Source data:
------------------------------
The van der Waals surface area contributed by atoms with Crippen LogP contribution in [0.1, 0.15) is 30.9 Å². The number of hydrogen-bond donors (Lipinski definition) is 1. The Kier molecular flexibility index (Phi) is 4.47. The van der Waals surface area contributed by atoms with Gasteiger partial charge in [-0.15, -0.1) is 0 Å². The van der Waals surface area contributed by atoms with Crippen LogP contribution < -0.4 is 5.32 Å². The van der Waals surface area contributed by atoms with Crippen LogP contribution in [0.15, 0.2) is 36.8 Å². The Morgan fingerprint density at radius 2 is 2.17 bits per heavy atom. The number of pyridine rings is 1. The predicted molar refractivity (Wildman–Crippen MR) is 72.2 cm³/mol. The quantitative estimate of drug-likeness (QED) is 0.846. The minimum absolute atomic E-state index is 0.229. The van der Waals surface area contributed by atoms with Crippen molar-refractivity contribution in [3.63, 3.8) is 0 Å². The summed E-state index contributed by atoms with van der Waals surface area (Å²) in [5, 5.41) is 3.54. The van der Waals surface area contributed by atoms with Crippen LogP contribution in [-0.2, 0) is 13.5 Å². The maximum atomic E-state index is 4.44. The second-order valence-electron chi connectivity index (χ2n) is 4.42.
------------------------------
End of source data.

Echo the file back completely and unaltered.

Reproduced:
The van der Waals surface area contributed by atoms with Crippen LogP contribution in [0.1, 0.15) is 30.9 Å². The number of hydrogen-bond donors (Lipinski definition) is 1. The Kier molecular flexibility index (Phi) is 4.47. The van der Waals surface area contributed by atoms with Gasteiger partial charge in [-0.15, -0.1) is 0 Å². The van der Waals surface area contributed by atoms with Crippen LogP contribution < -0.4 is 5.32 Å². The van der Waals surface area contributed by atoms with Crippen LogP contribution in [0.15, 0.2) is 36.8 Å². The Morgan fingerprint density at radius 2 is 2.17 bits per heavy atom. The number of pyridine rings is 1. The predicted molar refractivity (Wildman–Crippen MR) is 72.2 cm³/mol. The quantitative estimate of drug-likeness (QED) is 0.846. The minimum absolute atomic E-state index is 0.229. The van der Waals surface area contributed by atoms with Crippen molar-refractivity contribution in [3.63, 3.8) is 0 Å². The summed E-state index contributed by atoms with van der Waals surface area (Å²) in [5, 5.41) is 3.54. The van der Waals surface area contributed by atoms with Crippen LogP contribution in [-0.2, 0) is 13.5 Å². The maximum atomic E-state index is 4.44. The second-order valence-electron chi connectivity index (χ2n) is 4.42.